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Republicans pick Rubio to respond to Obama's speech to Congress

Senator Marco Rubio (R-FL) speaks at a news conference on comprehensive immigration reform at the U.S. Capitol in Washington January 28, 201
Senator Marco Rubio (R-FL) speaks at a news conference on comprehensive immigration reform at the U.S. Capitol in Washington January 28, 201

WASHINGTON (Reuters) - Senator Marco Rubio, a favorite of conservatives and an advocate for reforming the nation's immigration laws, has been chosen to give the official Republican response to President Barack Obama's speech to Congress next week.

The Cuban-American lawmaker from Florida will deliver the response to Obama's State of the Union speech in English and Spanish, Republican leaders said, a move that plays to the growing clout of Hispanics in the United States.

Obama is scheduled to address a joint session of Congress on February 12 and is expected to lay out his policy priorities, including giving millions of illegal immigrants, the majority of who are from Latin America, a way to become a U.S. citizen.

Rubio, who is often mentioned as a possible Republican presidential candidate in 2016, has come out in favor of giving the some 11 million undocumented immigrants in the United States a chance at citizenship, provided border security is strengthened, among other requirements.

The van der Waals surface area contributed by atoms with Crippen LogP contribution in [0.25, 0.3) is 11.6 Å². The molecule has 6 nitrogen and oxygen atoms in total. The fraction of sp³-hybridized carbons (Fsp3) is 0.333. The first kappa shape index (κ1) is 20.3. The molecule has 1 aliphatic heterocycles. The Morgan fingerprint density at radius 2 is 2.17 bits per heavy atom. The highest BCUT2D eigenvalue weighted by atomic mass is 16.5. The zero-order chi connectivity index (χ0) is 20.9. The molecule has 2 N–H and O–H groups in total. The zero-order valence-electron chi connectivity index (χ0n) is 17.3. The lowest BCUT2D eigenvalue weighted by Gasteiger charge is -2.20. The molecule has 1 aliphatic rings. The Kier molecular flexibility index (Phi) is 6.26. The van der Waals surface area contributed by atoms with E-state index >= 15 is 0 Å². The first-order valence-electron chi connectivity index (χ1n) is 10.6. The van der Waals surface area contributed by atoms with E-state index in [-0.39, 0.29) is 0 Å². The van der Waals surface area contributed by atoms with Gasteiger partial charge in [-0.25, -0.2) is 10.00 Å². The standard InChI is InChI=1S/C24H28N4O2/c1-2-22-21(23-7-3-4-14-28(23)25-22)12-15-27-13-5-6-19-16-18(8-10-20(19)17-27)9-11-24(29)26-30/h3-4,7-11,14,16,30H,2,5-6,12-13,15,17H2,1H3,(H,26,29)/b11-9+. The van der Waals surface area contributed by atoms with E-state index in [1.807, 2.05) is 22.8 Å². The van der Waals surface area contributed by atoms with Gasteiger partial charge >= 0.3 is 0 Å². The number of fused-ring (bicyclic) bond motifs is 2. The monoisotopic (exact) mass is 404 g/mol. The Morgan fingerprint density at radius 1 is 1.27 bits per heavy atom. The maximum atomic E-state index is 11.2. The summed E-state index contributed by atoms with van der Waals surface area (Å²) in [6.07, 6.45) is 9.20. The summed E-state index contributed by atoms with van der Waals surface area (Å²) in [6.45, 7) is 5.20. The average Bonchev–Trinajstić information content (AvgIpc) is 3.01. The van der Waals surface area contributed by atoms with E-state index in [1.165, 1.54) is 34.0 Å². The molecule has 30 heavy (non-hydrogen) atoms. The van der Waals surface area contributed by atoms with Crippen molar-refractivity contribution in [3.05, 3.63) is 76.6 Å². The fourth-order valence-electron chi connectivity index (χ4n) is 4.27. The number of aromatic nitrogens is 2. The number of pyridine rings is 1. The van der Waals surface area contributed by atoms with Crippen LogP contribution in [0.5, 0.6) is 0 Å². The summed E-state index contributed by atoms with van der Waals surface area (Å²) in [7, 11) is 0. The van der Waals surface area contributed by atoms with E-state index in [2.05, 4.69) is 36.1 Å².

His involvement has bolstered lawmakers' efforts to change immigration laws by providing cover to other Republicans and winning support from influential conservatives who have historically opposed a path to citizenship for those who are undocumented.

Rubio is one of four Republicans working on an immigration reform bill with four Democrats in the Senate. The bipartisan group of senators unveiled its framework for an immigration overhaul last week and is aiming to introduce legislation as early as March.

In announcing Rubio to give the response to Obama's speech, House Speaker John Boehner and Senate Minority Leader Mitch McConnell praised the senator's conservative principles but did not mention immigration reform.

(Reporting By Rachelle Younglai; Editing by Paul Simao)

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